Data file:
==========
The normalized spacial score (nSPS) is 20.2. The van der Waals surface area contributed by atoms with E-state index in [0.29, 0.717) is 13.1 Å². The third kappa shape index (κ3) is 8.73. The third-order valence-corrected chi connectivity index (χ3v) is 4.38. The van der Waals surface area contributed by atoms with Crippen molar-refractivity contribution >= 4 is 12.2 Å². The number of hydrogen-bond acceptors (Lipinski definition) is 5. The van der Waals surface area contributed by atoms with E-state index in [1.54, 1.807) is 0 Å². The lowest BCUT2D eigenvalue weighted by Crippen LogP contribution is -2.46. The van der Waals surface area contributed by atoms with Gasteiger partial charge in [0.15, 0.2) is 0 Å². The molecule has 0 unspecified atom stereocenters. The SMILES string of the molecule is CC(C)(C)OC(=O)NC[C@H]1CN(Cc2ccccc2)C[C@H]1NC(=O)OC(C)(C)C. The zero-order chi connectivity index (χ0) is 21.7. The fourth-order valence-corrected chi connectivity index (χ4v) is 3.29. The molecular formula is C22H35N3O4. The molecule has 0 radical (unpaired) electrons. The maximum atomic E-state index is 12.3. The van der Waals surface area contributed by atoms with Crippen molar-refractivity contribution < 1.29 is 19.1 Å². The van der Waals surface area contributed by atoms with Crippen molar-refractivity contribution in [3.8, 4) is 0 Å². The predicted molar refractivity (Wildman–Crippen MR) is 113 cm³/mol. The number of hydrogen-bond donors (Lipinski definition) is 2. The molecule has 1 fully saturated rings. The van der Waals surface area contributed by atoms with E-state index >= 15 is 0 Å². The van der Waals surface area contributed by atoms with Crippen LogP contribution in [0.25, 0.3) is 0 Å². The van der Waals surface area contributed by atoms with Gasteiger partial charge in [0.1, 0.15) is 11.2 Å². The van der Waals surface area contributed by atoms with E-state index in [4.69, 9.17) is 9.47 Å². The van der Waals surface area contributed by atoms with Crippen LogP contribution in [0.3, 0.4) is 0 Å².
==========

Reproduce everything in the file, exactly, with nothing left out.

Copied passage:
The normalized spacial score (nSPS) is 20.2. The van der Waals surface area contributed by atoms with E-state index in [0.29, 0.717) is 13.1 Å². The third kappa shape index (κ3) is 8.73. The third-order valence-corrected chi connectivity index (χ3v) is 4.38. The van der Waals surface area contributed by atoms with Crippen molar-refractivity contribution >= 4 is 12.2 Å². The number of hydrogen-bond acceptors (Lipinski definition) is 5. The van der Waals surface area contributed by atoms with E-state index in [1.54, 1.807) is 0 Å². The lowest BCUT2D eigenvalue weighted by Crippen LogP contribution is -2.46. The van der Waals surface area contributed by atoms with Gasteiger partial charge in [0.15, 0.2) is 0 Å². The molecule has 0 unspecified atom stereocenters. The SMILES string of the molecule is CC(C)(C)OC(=O)NC[C@H]1CN(Cc2ccccc2)C[C@H]1NC(=O)OC(C)(C)C. The zero-order chi connectivity index (χ0) is 21.7. The fourth-order valence-corrected chi connectivity index (χ4v) is 3.29. The molecular formula is C22H35N3O4. The molecule has 0 radical (unpaired) electrons. The maximum atomic E-state index is 12.3. The van der Waals surface area contributed by atoms with Crippen molar-refractivity contribution < 1.29 is 19.1 Å². The van der Waals surface area contributed by atoms with Crippen molar-refractivity contribution in [3.8, 4) is 0 Å². The predicted molar refractivity (Wildman–Crippen MR) is 113 cm³/mol. The number of hydrogen-bond donors (Lipinski definition) is 2. The molecule has 1 fully saturated rings. The van der Waals surface area contributed by atoms with E-state index >= 15 is 0 Å². The van der Waals surface area contributed by atoms with Crippen LogP contribution in [0.25, 0.3) is 0 Å². The van der Waals surface area contributed by atoms with Gasteiger partial charge in [0.1, 0.15) is 11.2 Å². The van der Waals surface area contributed by atoms with E-state index in [4.69, 9.17) is 9.47 Å². The van der Waals surface area contributed by atoms with Crippen LogP contribution in [0.3, 0.4) is 0 Å².